Yesterday, the Illinois Senate Executive Committee passed a brand new version of the casino gaming bill, which we've covered here at Illinois Review extensively. On the surface, it appears to be the same as the other gaming bills that passed the Senate, as we've noted, but yesterday, it came to our attention that there's a small nugget within that might have an impact on one of Illinois Review's favorite small time Illinois bureaucrats.
The bill contains a provision that would give Mike Jones, the Illinois Lottery director who spent the last year wasting tax dollars on a world tour to badmouth the state's lottery privatization project, even more control.
For the third time in as many years, an Illinois Senate committee has passed an expansion of casino gaming in the state, but this time it has a caveat: online gaming and poker is a part of the bill.
The new legislation, SB1739, is virtually the same bill that has been introduced in the Illinois General Assembly in the two previous years. It calls for an expansion of casino gaming into the cities of Danville, Rockford, Lake County and the suburbs of Chicago. If passed into law, it would more than double the number of physical gaming locations in the Land of Lincoln from its present ten sites to 23 across the state.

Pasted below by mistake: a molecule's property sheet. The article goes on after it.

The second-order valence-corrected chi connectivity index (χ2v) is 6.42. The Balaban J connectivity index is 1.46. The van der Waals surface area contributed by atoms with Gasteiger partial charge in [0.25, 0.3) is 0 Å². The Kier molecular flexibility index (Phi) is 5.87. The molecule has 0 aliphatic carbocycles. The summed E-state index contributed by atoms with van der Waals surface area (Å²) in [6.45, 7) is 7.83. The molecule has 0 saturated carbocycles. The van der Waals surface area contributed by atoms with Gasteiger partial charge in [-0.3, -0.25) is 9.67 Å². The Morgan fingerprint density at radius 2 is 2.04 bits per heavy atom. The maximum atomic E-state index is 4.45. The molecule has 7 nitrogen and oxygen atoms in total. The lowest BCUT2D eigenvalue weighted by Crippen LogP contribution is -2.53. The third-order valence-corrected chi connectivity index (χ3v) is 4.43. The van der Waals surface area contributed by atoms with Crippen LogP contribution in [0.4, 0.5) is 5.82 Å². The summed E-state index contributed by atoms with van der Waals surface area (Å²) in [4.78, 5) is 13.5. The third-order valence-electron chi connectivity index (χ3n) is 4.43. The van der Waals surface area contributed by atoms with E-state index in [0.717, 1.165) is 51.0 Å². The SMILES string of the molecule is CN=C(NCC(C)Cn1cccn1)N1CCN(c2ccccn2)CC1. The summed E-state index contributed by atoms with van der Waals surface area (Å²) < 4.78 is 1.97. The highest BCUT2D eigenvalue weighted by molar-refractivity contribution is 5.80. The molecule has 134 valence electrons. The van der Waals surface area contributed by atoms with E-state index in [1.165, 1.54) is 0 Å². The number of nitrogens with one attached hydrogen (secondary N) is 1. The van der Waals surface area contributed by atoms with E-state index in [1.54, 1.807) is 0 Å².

Specifically, according to the bill itself (page 80, lines 8-26), the Lottery Superintendent can offer any type of internet game the division wants skill or chance, with "skill" specifically referring to poker and "chance" referring to any type of risky online gaming, including an online lottery, online slot machines, Bingo, Keno - even a full fledged online internet casino. Page 83, line 22 notes that the Illinois Lottery Superintendent can even make internet wager agreements with foreign governments - which would put Illinois in a class by itself, able to process foreign lottery transactions within the boundaries of the state. And the responsible gaming commission that the governor wants to appoint? They would only answer to Mike Jones.
And, of course, page 95 line 14-24, gives the Lottery Superintendent full global travel powers, because Mike Jones wouldn't have it any other way. Because after granting him the power to control all of Illinois online gaming, we certainly shouldn't stop him from controlling his share of our money, too.
The worst part? This bill, which is supposed to provide a means to increase revenues for the state and boost the local economy by providing jobs and revenue to local businesses, actually vests all of the power to handle online gaming in the state, effectively muscling out any private competitors. That's certainly not a way to treat a free market you hope will make you lots of tax money.
As much as Illinois residents might support the gaming bill, as with all Illinois bills, this is less about Illinois and more about brokering power.